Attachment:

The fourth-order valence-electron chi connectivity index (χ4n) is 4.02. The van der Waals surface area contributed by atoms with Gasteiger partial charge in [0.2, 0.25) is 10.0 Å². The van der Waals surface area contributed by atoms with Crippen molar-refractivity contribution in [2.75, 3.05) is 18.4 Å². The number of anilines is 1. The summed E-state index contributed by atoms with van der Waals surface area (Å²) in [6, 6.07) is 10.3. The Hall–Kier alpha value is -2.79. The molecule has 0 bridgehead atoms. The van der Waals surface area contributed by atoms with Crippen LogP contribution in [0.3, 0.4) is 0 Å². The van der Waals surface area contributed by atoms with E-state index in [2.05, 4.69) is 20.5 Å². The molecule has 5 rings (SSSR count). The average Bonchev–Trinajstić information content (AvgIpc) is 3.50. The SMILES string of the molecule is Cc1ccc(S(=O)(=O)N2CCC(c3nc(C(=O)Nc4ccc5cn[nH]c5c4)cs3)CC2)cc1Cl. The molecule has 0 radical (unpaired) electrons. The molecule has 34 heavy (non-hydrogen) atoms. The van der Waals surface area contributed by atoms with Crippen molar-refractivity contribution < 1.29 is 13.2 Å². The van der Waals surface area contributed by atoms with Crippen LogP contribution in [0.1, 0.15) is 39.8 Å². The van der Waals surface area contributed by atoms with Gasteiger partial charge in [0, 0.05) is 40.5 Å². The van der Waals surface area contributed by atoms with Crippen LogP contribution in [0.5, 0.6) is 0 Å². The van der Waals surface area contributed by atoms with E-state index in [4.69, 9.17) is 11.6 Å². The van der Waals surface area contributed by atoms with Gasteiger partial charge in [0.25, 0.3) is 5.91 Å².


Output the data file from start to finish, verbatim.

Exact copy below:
The fourth-order valence-electron chi connectivity index (χ4n) is 4.02. The van der Waals surface area contributed by atoms with Gasteiger partial charge in [0.2, 0.25) is 10.0 Å². The van der Waals surface area contributed by atoms with Crippen molar-refractivity contribution in [2.75, 3.05) is 18.4 Å². The number of anilines is 1. The summed E-state index contributed by atoms with van der Waals surface area (Å²) in [6, 6.07) is 10.3. The Hall–Kier alpha value is -2.79. The molecule has 0 bridgehead atoms. The van der Waals surface area contributed by atoms with Crippen LogP contribution in [0.3, 0.4) is 0 Å². The van der Waals surface area contributed by atoms with E-state index in [2.05, 4.69) is 20.5 Å². The molecule has 5 rings (SSSR count). The average Bonchev–Trinajstić information content (AvgIpc) is 3.50. The SMILES string of the molecule is Cc1ccc(S(=O)(=O)N2CCC(c3nc(C(=O)Nc4ccc5cn[nH]c5c4)cs3)CC2)cc1Cl. The molecule has 0 radical (unpaired) electrons. The molecule has 34 heavy (non-hydrogen) atoms. The van der Waals surface area contributed by atoms with Crippen molar-refractivity contribution < 1.29 is 13.2 Å². The van der Waals surface area contributed by atoms with Crippen LogP contribution in [0.1, 0.15) is 39.8 Å². The van der Waals surface area contributed by atoms with Gasteiger partial charge in [0, 0.05) is 40.5 Å². The van der Waals surface area contributed by atoms with Crippen LogP contribution in [0.5, 0.6) is 0 Å². The van der Waals surface area contributed by atoms with E-state index in [4.69, 9.17) is 11.6 Å². The van der Waals surface area contributed by atoms with Gasteiger partial charge in [0.25, 0.3) is 5.91 Å².